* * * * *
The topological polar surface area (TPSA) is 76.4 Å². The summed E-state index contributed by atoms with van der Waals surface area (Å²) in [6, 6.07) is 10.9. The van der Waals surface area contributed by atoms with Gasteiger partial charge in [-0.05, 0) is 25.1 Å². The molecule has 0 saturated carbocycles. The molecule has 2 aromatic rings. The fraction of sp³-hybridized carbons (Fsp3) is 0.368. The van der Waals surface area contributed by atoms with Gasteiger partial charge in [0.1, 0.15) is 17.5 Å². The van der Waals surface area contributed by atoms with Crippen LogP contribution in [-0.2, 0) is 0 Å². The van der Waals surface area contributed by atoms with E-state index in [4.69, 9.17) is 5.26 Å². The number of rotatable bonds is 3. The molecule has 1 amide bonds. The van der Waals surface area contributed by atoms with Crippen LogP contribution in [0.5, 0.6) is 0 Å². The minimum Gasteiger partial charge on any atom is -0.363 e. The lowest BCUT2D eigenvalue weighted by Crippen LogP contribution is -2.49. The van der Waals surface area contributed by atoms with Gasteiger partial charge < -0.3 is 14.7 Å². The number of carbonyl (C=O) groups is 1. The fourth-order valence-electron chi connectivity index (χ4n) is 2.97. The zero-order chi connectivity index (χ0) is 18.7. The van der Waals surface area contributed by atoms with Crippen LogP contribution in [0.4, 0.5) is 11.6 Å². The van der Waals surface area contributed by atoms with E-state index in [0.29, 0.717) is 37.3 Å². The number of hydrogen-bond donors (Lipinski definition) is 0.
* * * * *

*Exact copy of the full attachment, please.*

The topological polar surface area (TPSA) is 76.4 Å². The summed E-state index contributed by atoms with van der Waals surface area (Å²) in [6, 6.07) is 10.9. The van der Waals surface area contributed by atoms with Gasteiger partial charge in [-0.05, 0) is 25.1 Å². The molecule has 0 saturated carbocycles. The molecule has 2 aromatic rings. The fraction of sp³-hybridized carbons (Fsp3) is 0.368. The van der Waals surface area contributed by atoms with Gasteiger partial charge in [0.1, 0.15) is 17.5 Å². The van der Waals surface area contributed by atoms with Crippen LogP contribution in [-0.2, 0) is 0 Å². The van der Waals surface area contributed by atoms with E-state index in [4.69, 9.17) is 5.26 Å². The number of rotatable bonds is 3. The molecule has 1 amide bonds. The van der Waals surface area contributed by atoms with Crippen LogP contribution in [0.5, 0.6) is 0 Å². The minimum Gasteiger partial charge on any atom is -0.363 e. The lowest BCUT2D eigenvalue weighted by Crippen LogP contribution is -2.49. The van der Waals surface area contributed by atoms with Gasteiger partial charge < -0.3 is 14.7 Å². The number of carbonyl (C=O) groups is 1. The fourth-order valence-electron chi connectivity index (χ4n) is 2.97. The zero-order chi connectivity index (χ0) is 18.7. The van der Waals surface area contributed by atoms with Crippen LogP contribution in [0.4, 0.5) is 11.6 Å². The van der Waals surface area contributed by atoms with E-state index in [0.29, 0.717) is 37.3 Å². The number of hydrogen-bond donors (Lipinski definition) is 0.